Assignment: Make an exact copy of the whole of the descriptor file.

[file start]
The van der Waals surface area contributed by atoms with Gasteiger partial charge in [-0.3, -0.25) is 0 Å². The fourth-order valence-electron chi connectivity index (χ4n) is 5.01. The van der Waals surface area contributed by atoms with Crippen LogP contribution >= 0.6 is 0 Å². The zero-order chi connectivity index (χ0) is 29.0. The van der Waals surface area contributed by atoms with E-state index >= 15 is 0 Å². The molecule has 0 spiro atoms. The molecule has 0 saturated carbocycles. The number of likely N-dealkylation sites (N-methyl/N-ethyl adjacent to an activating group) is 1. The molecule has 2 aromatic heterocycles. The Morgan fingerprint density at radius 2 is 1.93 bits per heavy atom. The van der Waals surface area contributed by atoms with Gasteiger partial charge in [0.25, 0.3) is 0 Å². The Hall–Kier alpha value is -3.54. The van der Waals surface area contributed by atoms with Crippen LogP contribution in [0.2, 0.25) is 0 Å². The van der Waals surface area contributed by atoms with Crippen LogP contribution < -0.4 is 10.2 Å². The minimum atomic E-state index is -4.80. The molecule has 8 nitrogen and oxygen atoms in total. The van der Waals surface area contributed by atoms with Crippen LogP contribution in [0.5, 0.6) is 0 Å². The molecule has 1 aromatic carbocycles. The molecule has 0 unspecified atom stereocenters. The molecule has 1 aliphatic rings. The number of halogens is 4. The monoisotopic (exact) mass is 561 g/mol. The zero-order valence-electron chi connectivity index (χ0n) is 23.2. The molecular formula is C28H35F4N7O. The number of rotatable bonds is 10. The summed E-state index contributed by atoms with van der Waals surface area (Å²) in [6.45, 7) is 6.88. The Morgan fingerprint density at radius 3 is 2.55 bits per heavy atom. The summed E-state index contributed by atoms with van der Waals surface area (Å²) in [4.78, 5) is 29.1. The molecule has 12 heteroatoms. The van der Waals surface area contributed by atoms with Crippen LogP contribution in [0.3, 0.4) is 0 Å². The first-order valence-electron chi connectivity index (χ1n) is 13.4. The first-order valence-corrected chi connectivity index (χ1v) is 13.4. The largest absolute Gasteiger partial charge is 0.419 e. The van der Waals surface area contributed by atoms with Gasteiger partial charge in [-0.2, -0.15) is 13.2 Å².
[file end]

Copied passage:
The van der Waals surface area contributed by atoms with Gasteiger partial charge in [-0.3, -0.25) is 0 Å². The fourth-order valence-electron chi connectivity index (χ4n) is 5.01. The van der Waals surface area contributed by atoms with Crippen LogP contribution >= 0.6 is 0 Å². The zero-order chi connectivity index (χ0) is 29.0. The van der Waals surface area contributed by atoms with E-state index >= 15 is 0 Å². The molecule has 0 spiro atoms. The molecule has 0 saturated carbocycles. The number of likely N-dealkylation sites (N-methyl/N-ethyl adjacent to an activating group) is 1. The molecule has 2 aromatic heterocycles. The Morgan fingerprint density at radius 2 is 1.93 bits per heavy atom. The van der Waals surface area contributed by atoms with Gasteiger partial charge in [0.25, 0.3) is 0 Å². The Hall–Kier alpha value is -3.54. The van der Waals surface area contributed by atoms with Crippen LogP contribution in [0.2, 0.25) is 0 Å². The van der Waals surface area contributed by atoms with Crippen LogP contribution < -0.4 is 10.2 Å². The minimum atomic E-state index is -4.80. The molecule has 8 nitrogen and oxygen atoms in total. The van der Waals surface area contributed by atoms with Crippen LogP contribution in [0.5, 0.6) is 0 Å². The molecule has 1 aromatic carbocycles. The molecule has 0 unspecified atom stereocenters. The molecule has 1 aliphatic rings. The number of halogens is 4. The monoisotopic (exact) mass is 561 g/mol. The zero-order valence-electron chi connectivity index (χ0n) is 23.2. The molecular formula is C28H35F4N7O. The number of rotatable bonds is 10. The summed E-state index contributed by atoms with van der Waals surface area (Å²) in [6.45, 7) is 6.88. The Morgan fingerprint density at radius 3 is 2.55 bits per heavy atom. The summed E-state index contributed by atoms with van der Waals surface area (Å²) in [4.78, 5) is 29.1. The molecule has 12 heteroatoms. The van der Waals surface area contributed by atoms with Crippen LogP contribution in [0.3, 0.4) is 0 Å². The first-order valence-electron chi connectivity index (χ1n) is 13.4. The first-order valence-corrected chi connectivity index (χ1v) is 13.4. The largest absolute Gasteiger partial charge is 0.419 e. The van der Waals surface area contributed by atoms with Gasteiger partial charge in [-0.2, -0.15) is 13.2 Å².